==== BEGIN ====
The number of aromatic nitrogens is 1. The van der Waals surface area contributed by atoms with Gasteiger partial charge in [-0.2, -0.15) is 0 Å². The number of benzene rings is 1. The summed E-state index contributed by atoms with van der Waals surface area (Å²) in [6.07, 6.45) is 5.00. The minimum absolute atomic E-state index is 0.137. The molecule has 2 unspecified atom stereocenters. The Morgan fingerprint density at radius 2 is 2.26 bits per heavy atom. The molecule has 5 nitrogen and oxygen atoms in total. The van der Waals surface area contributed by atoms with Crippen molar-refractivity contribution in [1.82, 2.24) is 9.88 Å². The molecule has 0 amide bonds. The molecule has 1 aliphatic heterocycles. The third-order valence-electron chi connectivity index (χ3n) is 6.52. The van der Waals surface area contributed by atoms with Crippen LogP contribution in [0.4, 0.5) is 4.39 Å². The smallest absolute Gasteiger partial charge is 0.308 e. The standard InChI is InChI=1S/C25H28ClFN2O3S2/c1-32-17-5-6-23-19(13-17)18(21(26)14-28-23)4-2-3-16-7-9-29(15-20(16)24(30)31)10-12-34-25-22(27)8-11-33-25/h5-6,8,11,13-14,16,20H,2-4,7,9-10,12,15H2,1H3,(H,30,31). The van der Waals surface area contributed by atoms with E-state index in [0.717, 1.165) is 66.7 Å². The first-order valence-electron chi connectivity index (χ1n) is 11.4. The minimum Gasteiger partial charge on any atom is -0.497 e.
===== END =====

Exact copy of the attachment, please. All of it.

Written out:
The number of aromatic nitrogens is 1. The van der Waals surface area contributed by atoms with Gasteiger partial charge in [-0.2, -0.15) is 0 Å². The number of benzene rings is 1. The summed E-state index contributed by atoms with van der Waals surface area (Å²) in [6.07, 6.45) is 5.00. The minimum absolute atomic E-state index is 0.137. The molecule has 2 unspecified atom stereocenters. The Morgan fingerprint density at radius 2 is 2.26 bits per heavy atom. The molecule has 5 nitrogen and oxygen atoms in total. The van der Waals surface area contributed by atoms with Crippen molar-refractivity contribution in [1.82, 2.24) is 9.88 Å². The molecule has 0 amide bonds. The molecule has 1 aliphatic heterocycles. The third-order valence-electron chi connectivity index (χ3n) is 6.52. The van der Waals surface area contributed by atoms with Crippen LogP contribution in [0.4, 0.5) is 4.39 Å². The smallest absolute Gasteiger partial charge is 0.308 e. The standard InChI is InChI=1S/C25H28ClFN2O3S2/c1-32-17-5-6-23-19(13-17)18(21(26)14-28-23)4-2-3-16-7-9-29(15-20(16)24(30)31)10-12-34-25-22(27)8-11-33-25/h5-6,8,11,13-14,16,20H,2-4,7,9-10,12,15H2,1H3,(H,30,31). The van der Waals surface area contributed by atoms with E-state index in [0.717, 1.165) is 66.7 Å². The first-order valence-electron chi connectivity index (χ1n) is 11.4. The minimum Gasteiger partial charge on any atom is -0.497 e.